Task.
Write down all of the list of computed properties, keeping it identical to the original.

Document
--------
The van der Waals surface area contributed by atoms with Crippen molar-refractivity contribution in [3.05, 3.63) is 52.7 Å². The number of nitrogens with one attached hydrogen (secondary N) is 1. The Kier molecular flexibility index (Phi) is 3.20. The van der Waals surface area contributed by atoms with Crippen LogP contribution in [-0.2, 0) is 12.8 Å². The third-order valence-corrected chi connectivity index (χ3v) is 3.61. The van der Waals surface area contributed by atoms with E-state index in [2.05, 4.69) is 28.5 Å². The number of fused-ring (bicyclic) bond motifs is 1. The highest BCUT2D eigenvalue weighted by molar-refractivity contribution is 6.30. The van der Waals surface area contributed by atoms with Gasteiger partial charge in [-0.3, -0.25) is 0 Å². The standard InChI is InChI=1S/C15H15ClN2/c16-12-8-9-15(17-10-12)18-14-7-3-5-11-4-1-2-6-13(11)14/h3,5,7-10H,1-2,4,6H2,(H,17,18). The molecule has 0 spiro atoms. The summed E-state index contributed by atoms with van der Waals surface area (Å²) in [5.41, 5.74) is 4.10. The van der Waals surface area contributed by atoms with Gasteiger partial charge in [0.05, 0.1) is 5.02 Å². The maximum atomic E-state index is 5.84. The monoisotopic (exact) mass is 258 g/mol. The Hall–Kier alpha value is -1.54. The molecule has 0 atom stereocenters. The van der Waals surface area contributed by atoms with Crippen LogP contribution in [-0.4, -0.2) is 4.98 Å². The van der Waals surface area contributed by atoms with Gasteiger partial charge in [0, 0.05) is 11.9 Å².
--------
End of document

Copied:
The van der Waals surface area contributed by atoms with Crippen molar-refractivity contribution in [3.05, 3.63) is 52.7 Å². The number of nitrogens with one attached hydrogen (secondary N) is 1. The Kier molecular flexibility index (Phi) is 3.20. The van der Waals surface area contributed by atoms with Crippen LogP contribution in [-0.2, 0) is 12.8 Å². The third-order valence-corrected chi connectivity index (χ3v) is 3.61. The van der Waals surface area contributed by atoms with E-state index in [2.05, 4.69) is 28.5 Å². The number of fused-ring (bicyclic) bond motifs is 1. The highest BCUT2D eigenvalue weighted by molar-refractivity contribution is 6.30. The van der Waals surface area contributed by atoms with Gasteiger partial charge in [-0.3, -0.25) is 0 Å². The standard InChI is InChI=1S/C15H15ClN2/c16-12-8-9-15(17-10-12)18-14-7-3-5-11-4-1-2-6-13(11)14/h3,5,7-10H,1-2,4,6H2,(H,17,18). The molecule has 0 spiro atoms. The summed E-state index contributed by atoms with van der Waals surface area (Å²) in [5.41, 5.74) is 4.10. The van der Waals surface area contributed by atoms with Gasteiger partial charge in [0.05, 0.1) is 5.02 Å². The maximum atomic E-state index is 5.84. The monoisotopic (exact) mass is 258 g/mol. The Hall–Kier alpha value is -1.54. The molecule has 0 atom stereocenters. The van der Waals surface area contributed by atoms with Crippen LogP contribution in [-0.4, -0.2) is 4.98 Å². The van der Waals surface area contributed by atoms with Gasteiger partial charge in [0, 0.05) is 11.9 Å².